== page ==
FDA fails to approve long-acting cabotegravir/rilpivirine (Cabenuva) injections due to unspecified manufacturing concerns

Simon Collins, HIV i-Base

On 21 December 2019, ViiV Healthcare issued a press release on the recent FDA decision not to approve cabotegravir/rilpivirine (CAB/RPV LA) long-acting injections.

This was unexpected, given that CAB/RPV LA had successfully completely phase 3 studies (ATLAS and FLAIR), showing high efficacy and low side effects in these studies. CAB/RPV was non-inferior to standard of care combinations in treatment-naive and switch studies and reported improved quality of life compared to oral combinations in study participants.

Instead, the FDA has issued a complete response letter relating to chemistry and manufacturing controls (CMC), but the press statement emphasises that there are no new safety concerns for these compounds.

The letter itself has not been published and specific details about these concerns are not yet available.

Cabotegravir is an integrase inhibitor developed by ViiV Healthcare and rilpivirine is an NNRTI developed by Janssen Sciences. Development of CAB/RPV long-acting combination led by ViiV, with the brand name Cabenuva.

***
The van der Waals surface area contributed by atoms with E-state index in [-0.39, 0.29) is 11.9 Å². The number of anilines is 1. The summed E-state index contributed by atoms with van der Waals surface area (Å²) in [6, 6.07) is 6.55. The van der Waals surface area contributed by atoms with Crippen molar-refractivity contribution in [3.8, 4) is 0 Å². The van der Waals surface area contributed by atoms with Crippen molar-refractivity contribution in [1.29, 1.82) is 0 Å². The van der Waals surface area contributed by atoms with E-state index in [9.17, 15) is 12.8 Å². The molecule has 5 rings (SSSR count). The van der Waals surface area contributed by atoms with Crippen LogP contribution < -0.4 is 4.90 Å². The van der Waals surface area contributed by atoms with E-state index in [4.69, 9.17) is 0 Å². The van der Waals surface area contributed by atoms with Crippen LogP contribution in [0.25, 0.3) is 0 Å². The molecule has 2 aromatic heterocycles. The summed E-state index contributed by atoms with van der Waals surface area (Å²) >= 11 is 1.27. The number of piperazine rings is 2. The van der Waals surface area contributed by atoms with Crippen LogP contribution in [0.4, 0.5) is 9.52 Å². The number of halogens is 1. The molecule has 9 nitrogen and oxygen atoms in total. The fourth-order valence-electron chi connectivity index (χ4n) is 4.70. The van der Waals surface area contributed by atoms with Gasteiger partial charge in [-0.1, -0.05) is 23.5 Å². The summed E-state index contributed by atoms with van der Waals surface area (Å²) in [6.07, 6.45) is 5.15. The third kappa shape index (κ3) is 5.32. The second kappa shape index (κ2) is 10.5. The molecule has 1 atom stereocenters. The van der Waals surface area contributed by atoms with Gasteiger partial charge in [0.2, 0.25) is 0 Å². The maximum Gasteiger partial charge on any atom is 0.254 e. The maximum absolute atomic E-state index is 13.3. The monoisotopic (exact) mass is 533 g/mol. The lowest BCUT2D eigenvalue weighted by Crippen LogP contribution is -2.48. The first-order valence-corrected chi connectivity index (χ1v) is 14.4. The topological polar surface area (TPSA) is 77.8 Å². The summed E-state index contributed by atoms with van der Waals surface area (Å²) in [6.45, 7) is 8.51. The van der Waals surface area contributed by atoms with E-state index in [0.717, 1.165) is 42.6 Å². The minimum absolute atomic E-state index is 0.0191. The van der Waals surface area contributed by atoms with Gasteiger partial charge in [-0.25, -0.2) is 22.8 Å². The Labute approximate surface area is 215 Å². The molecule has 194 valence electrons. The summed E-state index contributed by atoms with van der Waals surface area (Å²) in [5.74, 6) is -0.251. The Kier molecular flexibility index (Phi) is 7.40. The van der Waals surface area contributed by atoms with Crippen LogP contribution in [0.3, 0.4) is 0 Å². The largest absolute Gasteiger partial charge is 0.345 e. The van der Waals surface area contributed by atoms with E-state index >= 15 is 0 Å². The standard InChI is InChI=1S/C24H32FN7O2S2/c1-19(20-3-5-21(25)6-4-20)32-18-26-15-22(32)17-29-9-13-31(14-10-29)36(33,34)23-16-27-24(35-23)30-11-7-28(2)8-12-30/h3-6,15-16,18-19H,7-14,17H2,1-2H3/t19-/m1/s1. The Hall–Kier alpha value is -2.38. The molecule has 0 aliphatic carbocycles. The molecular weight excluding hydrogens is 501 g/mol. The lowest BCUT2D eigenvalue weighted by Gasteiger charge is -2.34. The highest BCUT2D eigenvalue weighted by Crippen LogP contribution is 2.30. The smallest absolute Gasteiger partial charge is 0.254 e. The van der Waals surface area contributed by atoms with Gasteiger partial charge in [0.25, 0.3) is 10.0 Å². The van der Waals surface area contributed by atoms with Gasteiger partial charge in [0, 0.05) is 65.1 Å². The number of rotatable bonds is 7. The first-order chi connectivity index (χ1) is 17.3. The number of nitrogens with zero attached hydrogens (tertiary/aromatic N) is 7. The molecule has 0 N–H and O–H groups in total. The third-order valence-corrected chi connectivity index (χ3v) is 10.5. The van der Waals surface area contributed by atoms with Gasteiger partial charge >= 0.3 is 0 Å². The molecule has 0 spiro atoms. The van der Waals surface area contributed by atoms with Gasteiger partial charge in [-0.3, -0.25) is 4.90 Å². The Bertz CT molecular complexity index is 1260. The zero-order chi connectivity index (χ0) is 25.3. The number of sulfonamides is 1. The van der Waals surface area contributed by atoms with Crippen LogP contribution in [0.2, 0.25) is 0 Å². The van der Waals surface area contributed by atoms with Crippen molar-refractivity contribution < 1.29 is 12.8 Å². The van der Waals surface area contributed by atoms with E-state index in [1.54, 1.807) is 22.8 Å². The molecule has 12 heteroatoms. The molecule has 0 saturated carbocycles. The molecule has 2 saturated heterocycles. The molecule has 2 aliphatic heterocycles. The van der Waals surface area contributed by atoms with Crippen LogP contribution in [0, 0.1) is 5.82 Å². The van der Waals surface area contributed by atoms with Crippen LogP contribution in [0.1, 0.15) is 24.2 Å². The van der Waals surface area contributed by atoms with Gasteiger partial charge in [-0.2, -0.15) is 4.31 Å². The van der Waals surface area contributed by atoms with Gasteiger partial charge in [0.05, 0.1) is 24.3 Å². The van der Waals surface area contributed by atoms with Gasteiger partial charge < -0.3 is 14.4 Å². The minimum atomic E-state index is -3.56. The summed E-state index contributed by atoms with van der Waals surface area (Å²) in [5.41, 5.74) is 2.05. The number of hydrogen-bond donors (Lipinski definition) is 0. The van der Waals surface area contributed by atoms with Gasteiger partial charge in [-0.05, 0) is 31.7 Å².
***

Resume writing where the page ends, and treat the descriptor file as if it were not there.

The understatement in the letter is that ViiV are working with the FDA to resolve these issues. Phase 3 results meant that approval was expected, so this will hopefully be a short delay that can be resolved.

There has always been high interest in options for HIV treatment other than oral medicines and this announcement is likely to just extend the time a little longer before these become available.

However, certainly for people in the UK, access will depend on many factors, including cost.

There are many potential benefits from injectable ART, as least for people who have difficulty with pills, and this will also provide new options for how HIV treatment is delivered.


ViiV Healthcare press statement. ViiV Healthcare receives complete response letter from US FDA for use of investigational cabotegravir and rilpivirine long-acting regimen in the treatment of HIV. (21 December 2019).


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